London 2012 medals

Abolishing Olympic Medals

Canadians like to think that their 10 gold medals at the winter Olympics puts them ahead of the Americans with 9 golds. Americans like to think that their 28 total medals puts them ahead of Canada’s mere 25. So who beat whom at the Sochi Olympics?

Canadians have become very smug in their dismissal of what they perceive to be American propaganda of presenting the Olympic standings. Canadians proudly proclaim that the rest of the world goes by total golds and that America, the only country in the world to do otherwise, does so only because it makes them look better. In truth, it was only 4 years ago that Canada also practiced this procedure; that is until Canada started having the most golds in the Olympics and the media wanted to make the country look better by placing them in first. In contrast, the Americans have always stuck by this standard and it really has nothing to do with trying to make them look better. Interestingly enough, America (and Canada) originally adapted this system as a result of egalitarianism. They did not want to send the message that the only acceptable result was coming in first place, and that everyone else is a loser.

Out of the 50+ times the Olympics have taken place in modern times, there have only been 6 games where the country with the most golds was not also the country with the most total medals. Seeing how this feat took place in 1896, 1912, 1964, 2002, 2008 and 2010; it’s easy to see how nobody cared about this issue until the 21st century.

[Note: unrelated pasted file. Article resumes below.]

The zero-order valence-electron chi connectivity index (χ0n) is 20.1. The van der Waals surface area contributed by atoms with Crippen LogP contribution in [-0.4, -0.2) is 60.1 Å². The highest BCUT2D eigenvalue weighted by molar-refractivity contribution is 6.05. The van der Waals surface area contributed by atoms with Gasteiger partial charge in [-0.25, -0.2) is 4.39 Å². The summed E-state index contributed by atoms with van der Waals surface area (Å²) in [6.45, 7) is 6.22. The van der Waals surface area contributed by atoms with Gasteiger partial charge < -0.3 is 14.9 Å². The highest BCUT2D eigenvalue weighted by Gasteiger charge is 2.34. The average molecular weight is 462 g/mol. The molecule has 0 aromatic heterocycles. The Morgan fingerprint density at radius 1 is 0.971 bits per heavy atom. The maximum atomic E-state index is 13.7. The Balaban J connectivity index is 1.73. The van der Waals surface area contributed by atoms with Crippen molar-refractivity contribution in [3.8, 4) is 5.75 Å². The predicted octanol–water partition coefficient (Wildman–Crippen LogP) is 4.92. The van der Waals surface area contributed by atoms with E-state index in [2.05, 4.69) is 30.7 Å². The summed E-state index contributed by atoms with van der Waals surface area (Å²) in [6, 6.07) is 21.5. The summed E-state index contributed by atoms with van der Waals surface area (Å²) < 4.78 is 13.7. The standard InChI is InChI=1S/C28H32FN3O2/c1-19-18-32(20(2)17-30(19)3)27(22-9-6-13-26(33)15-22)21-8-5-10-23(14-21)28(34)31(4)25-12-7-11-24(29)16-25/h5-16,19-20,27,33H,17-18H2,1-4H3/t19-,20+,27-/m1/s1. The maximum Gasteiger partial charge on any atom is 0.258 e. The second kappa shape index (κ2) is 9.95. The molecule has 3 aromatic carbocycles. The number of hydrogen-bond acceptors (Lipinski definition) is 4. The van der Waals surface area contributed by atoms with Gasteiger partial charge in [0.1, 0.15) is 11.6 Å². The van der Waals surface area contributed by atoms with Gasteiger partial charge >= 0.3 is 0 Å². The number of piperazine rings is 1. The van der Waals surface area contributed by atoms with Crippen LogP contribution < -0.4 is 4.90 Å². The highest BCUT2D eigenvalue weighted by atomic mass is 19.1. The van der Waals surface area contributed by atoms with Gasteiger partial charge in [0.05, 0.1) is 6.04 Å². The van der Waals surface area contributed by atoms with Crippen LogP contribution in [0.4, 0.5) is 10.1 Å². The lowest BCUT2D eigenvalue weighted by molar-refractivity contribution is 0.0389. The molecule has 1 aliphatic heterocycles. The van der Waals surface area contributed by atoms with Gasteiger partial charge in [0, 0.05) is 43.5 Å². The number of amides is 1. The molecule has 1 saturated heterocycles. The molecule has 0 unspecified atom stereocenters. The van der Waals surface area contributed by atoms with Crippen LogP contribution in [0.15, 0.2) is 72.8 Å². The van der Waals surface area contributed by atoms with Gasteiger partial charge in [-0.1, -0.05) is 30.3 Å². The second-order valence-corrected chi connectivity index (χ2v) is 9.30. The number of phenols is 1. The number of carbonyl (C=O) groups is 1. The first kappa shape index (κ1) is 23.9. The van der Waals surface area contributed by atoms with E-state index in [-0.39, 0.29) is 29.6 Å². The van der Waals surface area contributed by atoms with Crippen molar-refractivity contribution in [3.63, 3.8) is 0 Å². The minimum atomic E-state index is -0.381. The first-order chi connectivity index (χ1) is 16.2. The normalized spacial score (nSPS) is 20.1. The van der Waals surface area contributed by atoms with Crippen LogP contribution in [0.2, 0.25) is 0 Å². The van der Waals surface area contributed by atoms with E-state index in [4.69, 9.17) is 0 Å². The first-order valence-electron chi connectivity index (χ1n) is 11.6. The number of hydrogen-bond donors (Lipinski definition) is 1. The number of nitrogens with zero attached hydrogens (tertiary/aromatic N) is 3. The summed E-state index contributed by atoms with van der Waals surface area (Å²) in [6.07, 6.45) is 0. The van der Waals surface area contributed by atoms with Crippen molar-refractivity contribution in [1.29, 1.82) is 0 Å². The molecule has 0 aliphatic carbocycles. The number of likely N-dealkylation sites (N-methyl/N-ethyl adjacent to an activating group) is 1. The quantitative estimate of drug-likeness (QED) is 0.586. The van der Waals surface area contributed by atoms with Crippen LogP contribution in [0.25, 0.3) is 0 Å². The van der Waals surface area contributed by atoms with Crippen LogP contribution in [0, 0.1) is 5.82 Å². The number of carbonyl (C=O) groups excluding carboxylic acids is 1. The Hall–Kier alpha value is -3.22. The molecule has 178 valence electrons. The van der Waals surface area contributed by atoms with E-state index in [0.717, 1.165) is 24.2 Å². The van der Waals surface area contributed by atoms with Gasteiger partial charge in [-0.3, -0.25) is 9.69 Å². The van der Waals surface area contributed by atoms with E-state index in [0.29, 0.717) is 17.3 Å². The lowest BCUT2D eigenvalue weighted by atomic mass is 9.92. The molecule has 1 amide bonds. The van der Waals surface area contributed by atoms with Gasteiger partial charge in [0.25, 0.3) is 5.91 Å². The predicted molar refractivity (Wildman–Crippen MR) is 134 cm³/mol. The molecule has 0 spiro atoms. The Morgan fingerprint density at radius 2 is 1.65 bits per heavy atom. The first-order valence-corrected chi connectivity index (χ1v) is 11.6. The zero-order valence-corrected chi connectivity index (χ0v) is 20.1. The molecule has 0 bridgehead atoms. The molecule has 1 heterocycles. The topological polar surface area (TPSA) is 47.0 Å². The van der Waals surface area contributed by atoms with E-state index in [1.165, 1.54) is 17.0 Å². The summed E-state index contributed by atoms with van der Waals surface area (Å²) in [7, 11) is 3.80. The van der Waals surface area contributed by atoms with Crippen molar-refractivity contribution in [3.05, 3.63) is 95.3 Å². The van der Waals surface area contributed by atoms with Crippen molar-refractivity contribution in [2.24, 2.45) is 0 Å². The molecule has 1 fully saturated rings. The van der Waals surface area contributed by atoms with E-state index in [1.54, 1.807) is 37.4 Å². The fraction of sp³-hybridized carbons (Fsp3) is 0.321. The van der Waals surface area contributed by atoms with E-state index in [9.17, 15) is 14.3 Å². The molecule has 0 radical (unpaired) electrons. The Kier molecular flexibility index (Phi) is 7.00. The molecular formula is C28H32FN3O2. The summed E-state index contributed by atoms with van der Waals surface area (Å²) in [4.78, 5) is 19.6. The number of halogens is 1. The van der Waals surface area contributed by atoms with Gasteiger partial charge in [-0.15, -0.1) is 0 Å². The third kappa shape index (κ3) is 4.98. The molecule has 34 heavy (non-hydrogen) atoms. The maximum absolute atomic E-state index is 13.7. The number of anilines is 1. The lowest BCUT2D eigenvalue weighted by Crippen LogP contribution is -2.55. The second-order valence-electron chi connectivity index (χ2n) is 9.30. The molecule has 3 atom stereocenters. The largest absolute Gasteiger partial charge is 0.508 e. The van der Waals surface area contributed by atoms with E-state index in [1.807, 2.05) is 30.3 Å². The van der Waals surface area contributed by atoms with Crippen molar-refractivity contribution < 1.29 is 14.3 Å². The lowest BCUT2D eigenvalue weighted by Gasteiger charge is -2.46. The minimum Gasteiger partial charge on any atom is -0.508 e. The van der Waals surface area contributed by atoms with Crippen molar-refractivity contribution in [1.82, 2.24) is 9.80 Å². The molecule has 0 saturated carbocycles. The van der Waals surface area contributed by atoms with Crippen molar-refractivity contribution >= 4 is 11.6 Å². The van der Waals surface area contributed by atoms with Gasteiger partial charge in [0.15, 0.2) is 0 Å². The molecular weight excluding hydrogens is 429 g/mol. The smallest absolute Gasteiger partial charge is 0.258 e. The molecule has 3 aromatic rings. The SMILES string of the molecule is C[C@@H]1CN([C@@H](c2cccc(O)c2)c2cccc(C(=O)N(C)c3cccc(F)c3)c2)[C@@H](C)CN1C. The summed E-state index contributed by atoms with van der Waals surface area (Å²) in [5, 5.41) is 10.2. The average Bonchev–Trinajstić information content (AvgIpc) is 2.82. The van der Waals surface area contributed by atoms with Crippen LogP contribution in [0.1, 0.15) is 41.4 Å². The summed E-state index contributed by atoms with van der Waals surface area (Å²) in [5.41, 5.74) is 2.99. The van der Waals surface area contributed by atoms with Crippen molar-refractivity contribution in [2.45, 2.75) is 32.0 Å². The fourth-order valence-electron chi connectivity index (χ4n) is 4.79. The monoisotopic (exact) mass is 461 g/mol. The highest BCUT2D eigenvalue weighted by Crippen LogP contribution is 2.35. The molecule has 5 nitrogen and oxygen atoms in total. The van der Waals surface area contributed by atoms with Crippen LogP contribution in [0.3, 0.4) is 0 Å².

Many people like to point to the official Olympic website which orders its standings by golds. However, according to the IOC’s own charter, they have no official Olympic medal ranking system and as demonstrated by many statements from IOC officials, there is  no preference between ranking states by total golds or by total medals. In fact, it wasn’t even until 1992 that the IOC recognized counting medals by any system at all.

The first group of complainers about the Olympic standings are the weighters. They believe that this is a stupid argument and that the Olympic standings should be determined by a formula where each medal is worth a different amount. Whether its 9-3-1, 3-2-1, 4-2-1, 5-3-1, the main argument is that each medal is obviously worth more or less than others and should be displayed as such. The two main issues with this are figuring out how exactly to weigh each medal and dealing with the arbitrary cut off of only having 3 medals – Why is 4th place being penalized?

Although this does solve some problems, it does not even get to the root of the Olympic medal issue.

Russia had the most golds and the most total medals in these Olympics; they also win by any possible weighted medal formula. So Russia should ‘objectively’ win the Olympics right? Well not if you only include actual Russians in the tally. Ahn Hyun-Soo, Vic Wild, Tatiana Volosozhar; these are just the names of some of the individuals who Russia naturalized as citizens in order to boast their medal tally. Just under half of Russia’s 13 gold medalists were not actually Russian.

Ahn was born, learned to skate and spent his whole life growing up in South Korea. That is until the age of 22, after he had already won three gold medals and one bronze that he ‘decided’ to move to Russia and compete for them. Ahn won another three golds and one bronze for Russia at the Sochi games. Same story for the rest of the athletes who ‘decided’ to compete for Russia in Sochi, winning medals. These people did not immigrate for a better life like normal do, but were simply sold to the highest bidder.